Parasha Inspiration – Ki Teitzei

לֹא־יִֽהְיֶ֥ה לְךָ֛ בְּכִֽיסְךָ֖ אֶ֣בֶן וָאָ֑בֶן גְּדוֹלָ֖ה וּקְטַנָּֽה: לֹא־יִֽהְיֶ֥ה לְךָ֛ בְּבֵֽיתְךָ֖ אֵיפָ֣ה וְאֵיפָ֑ה גְּדוֹלָ֖ה וּקְטַנָּֽה:

You shall not keep in your pouch two different weights, one large and one small. You shall not keep in your house two different ephah measures, one large and one small.

Deuteronomy 25:13-14

There are 74 different mitzvot listed in this week’s Torah portion. Of these, one is dealing with a very grievous offense, fraud. We are not to keep different measures in our house in order to defraud people.

This commandment seems simple enough, however, on closer examination, the commandment is concerns simply keeping two measures in one’s house. The keeping of the two measures is a problem because of the intent. The purpose of the two different weights; of the two different measures, is to defraud. It is the intent, or purpose, that the commandment addresses.

The commandment is actually dealing with an intent to defraud. It does not matter whether we are using weights and measures, or false accounting, or any other devious business practice, if the intent is to commit fraud, Torah is violated.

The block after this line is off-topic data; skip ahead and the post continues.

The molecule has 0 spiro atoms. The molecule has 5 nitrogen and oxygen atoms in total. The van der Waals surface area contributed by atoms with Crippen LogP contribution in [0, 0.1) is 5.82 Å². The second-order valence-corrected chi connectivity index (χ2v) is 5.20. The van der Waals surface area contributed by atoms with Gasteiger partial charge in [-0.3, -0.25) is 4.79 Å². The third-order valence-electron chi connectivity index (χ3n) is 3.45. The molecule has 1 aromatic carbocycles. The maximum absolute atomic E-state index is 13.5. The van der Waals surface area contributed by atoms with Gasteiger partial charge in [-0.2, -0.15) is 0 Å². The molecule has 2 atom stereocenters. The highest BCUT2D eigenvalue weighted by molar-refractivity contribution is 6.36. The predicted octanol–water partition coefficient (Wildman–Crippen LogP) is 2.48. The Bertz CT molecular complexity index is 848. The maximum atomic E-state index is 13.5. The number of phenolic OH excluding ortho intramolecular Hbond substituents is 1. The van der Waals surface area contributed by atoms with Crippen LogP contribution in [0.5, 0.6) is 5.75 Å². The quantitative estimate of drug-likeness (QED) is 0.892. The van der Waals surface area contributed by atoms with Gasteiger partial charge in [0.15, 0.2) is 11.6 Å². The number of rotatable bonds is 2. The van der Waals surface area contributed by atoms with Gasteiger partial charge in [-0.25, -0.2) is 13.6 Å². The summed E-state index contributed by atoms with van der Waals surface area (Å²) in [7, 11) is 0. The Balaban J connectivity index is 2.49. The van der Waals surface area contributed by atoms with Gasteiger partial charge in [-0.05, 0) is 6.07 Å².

The negative commandment to not defraud our neighbor fits with the entire concept of the heart and mind when doing mitzvot., We must have the right heart and mind when dealing with our fellow man. Cheating and defrauding are examples of actions that indicate we are not loving our neighbor as ourselves. Shabbat shalom.

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Rabbi Steven Bernstein

Steve was born on Lag B’Omer in Ann Arbor, MI but was raised in Gainesville, FL. The son of two University of Florida professors, he excelled in the sciences in school. In addition to his normal academic studies, he pursued his Jewish education studying with many Rabbis and professors of Judaic Studies from the University including visiting Rabbis such as Abraham Joshua Heschel and Shlomo Carlebach.